My brother-in-law and I have a deal worked out where he has some space on my computer and I have space on his that we use for off-site backups. We each worry about our own files, leaving the other to deal with their own backups.

The problem I'm running into is that his system has had to change many times, often very small changes. He has changed ISPs a few times, moved my backup directory once or twice, taken a system offline because of potential flooding issues (which is a big reason he wants to back up to my machine). I think the reason the ISP changes have caused problems was that one ISP (a municiple Wireless service) had a static IP, so he forwarded his own .com address to the machine. The new ISP has dynamic, so he switched to a dyndns address. My system sees a different address and assumes it's a different machine.

Every time something changes (ANYTHING changes) my system wants to start over, re-uploading everything from scratch.

In the most recent case, I came to realize that the 200GB I had for my backups wasn't enough. I keep identical drives on both machines, keeping things simple. I bought a couple 1TB drives to expand just before Christmas. To cut down on bandwidth overload, I backed everything up to one of the new drives on my machine, then hooked the other drive up and rsync'd everything on the one drive to the other. Then at Christmas I gave him the new drive that was to go on his machine, with almost 300GB of data on it.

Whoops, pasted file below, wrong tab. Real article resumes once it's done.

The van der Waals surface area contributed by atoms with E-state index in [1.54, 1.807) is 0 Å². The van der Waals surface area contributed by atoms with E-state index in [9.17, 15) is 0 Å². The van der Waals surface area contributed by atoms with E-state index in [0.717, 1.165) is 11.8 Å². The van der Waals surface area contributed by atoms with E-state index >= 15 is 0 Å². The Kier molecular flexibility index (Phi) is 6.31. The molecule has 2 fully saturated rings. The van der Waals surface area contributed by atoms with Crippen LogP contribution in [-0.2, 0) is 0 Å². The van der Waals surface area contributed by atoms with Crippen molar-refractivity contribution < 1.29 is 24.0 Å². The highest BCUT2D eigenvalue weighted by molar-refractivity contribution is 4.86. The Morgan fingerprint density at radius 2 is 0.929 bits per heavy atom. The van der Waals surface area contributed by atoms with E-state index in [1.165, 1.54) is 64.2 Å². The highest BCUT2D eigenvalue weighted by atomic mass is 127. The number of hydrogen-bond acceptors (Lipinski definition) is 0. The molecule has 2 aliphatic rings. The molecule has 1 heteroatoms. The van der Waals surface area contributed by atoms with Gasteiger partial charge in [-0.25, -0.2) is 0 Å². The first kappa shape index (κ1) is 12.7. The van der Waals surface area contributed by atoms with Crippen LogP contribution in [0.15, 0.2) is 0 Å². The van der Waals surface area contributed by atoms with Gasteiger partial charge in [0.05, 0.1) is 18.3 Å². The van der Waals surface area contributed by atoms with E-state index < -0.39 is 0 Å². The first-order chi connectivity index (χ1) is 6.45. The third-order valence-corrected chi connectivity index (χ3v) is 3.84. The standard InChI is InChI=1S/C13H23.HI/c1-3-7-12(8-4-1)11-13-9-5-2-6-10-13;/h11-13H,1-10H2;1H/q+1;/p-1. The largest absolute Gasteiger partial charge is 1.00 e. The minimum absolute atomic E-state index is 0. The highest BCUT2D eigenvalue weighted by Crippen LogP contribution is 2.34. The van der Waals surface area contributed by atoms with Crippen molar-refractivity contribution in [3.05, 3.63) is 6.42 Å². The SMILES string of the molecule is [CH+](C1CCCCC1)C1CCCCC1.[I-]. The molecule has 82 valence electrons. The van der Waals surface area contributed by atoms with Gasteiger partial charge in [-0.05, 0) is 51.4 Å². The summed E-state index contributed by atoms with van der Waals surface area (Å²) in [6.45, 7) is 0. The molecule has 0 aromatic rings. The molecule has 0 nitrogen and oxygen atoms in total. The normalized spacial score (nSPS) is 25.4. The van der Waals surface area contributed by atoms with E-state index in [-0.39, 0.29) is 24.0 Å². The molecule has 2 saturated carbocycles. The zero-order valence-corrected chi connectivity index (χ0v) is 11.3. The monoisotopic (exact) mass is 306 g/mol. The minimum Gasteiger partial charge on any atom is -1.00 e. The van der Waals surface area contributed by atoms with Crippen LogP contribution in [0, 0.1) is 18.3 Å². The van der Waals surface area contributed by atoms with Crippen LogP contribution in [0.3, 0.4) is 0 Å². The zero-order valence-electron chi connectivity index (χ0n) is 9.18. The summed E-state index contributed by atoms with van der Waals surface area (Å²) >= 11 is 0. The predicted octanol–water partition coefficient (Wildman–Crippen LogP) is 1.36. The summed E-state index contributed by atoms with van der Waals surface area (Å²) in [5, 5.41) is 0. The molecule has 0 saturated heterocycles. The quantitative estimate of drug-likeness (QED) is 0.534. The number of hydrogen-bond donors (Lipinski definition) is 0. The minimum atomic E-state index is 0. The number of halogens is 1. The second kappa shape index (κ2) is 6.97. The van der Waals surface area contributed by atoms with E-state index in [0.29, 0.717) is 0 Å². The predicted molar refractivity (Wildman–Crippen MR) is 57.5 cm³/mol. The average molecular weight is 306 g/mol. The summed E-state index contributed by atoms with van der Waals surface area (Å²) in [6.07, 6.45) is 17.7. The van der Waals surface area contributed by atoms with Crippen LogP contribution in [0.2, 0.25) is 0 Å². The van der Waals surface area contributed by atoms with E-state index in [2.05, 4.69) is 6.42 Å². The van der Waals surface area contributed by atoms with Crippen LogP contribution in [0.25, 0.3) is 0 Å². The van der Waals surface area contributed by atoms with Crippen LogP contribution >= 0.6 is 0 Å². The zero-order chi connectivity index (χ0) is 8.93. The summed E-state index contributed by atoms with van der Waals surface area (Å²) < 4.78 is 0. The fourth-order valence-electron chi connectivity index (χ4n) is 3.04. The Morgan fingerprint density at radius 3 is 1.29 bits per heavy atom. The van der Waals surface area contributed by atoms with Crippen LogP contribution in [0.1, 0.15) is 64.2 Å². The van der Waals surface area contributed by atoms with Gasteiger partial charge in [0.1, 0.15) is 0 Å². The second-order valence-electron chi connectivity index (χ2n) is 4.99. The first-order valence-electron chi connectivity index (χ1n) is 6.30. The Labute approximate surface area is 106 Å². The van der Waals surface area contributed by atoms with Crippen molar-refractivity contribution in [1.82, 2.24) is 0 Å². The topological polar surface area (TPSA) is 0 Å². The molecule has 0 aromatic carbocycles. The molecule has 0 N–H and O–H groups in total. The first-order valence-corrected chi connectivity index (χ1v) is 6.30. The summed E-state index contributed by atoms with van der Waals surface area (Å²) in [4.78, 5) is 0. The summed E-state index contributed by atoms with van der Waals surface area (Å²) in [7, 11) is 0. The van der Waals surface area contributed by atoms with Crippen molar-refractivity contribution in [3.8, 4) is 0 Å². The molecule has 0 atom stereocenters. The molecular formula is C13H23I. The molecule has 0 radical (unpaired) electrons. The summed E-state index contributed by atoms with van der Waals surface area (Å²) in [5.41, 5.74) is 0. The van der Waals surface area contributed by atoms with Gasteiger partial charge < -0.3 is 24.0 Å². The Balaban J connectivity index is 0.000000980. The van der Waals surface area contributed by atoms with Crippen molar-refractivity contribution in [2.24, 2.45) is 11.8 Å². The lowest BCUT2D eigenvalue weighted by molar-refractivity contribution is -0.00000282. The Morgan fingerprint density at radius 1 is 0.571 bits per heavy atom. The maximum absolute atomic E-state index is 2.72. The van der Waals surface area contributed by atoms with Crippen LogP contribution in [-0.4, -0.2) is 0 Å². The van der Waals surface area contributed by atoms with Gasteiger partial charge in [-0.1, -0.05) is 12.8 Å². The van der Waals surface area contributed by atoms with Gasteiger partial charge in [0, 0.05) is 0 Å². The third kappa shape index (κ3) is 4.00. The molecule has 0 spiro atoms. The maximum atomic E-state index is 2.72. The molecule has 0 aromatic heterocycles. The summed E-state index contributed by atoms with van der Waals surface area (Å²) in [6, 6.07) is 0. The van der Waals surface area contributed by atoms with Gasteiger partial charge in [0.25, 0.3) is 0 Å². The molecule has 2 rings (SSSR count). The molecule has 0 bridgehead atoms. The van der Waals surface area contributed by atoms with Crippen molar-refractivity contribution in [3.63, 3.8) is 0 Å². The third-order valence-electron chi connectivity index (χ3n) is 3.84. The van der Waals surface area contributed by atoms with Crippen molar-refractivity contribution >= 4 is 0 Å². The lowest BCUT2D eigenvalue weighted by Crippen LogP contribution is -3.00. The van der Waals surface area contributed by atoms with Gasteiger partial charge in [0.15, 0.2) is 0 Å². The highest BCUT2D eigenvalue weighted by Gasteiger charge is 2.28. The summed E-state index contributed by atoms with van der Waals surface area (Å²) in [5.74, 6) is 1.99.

When he got back and hooked it up, I tried a dry-run (-n) and it was showing that it wanted to re-sync everything. At almost 300GB, that could take weeks.

My question is, not knowing a ton about rsync, how can I force this thing to accept that the files on both ends are the same and don't need to be re-synced?

Here is the command I am running:
Code:
rsync -arv --delete -e "ssh -i /home/myuser/.ssh/key_dsa" /backup/myuser/Backups remoteuser@remoteserver.com:/home/remoteuser/Backups
Once I know it's working, I plug that into a cron script, removing the -v option